Highlighting the modern concept of what used to be positions of status are descriptive terms such as the ‘perennial postdoc.’ The research scientists with new Ph.D. degrees in hand that were awarded postdoctoral fellowships have been likened to ‘planes… stacked in a holding pattern’ (E. M. Leeper, Acad. News Rep., 31, p. 3, 1981). In the fields of physics, chemistry, and biology a situation of ‘extended appointments’ for postdocs still exists because of a lack of full-time positions at the Ph.D. level.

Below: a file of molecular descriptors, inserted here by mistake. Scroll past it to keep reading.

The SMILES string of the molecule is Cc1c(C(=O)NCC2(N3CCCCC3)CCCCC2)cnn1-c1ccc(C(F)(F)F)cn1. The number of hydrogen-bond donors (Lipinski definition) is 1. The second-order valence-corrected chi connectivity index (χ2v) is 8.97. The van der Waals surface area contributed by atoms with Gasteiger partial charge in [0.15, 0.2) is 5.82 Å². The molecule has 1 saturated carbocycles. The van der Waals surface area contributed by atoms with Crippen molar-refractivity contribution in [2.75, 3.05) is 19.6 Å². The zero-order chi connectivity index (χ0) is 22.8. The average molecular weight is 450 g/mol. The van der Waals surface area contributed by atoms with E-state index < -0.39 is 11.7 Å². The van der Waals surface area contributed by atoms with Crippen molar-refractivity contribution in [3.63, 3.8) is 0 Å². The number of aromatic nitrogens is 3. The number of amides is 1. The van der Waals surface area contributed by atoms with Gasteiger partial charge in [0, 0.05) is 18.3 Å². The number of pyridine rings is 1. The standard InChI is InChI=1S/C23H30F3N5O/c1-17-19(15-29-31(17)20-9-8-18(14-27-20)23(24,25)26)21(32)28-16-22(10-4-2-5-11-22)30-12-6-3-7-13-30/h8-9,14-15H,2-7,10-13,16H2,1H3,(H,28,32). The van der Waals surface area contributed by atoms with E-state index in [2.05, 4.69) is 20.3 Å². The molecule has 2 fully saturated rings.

The situation in the earth sciences contrasts sharply. Recent hiring patterns by petroleum and mining companies and by the federal government have followed a quickened pace. Geoscientists at the bachelors' and masters' levels are going directly into industry. Graduates in earth science with Ph.D. degrees are accepting research positions in industrial and government laboratories and thus are bypassing the postdoctoral experience. As a consequence, the number of graduate students and postdocs in earth science academic departments has fallen sharply over the past year.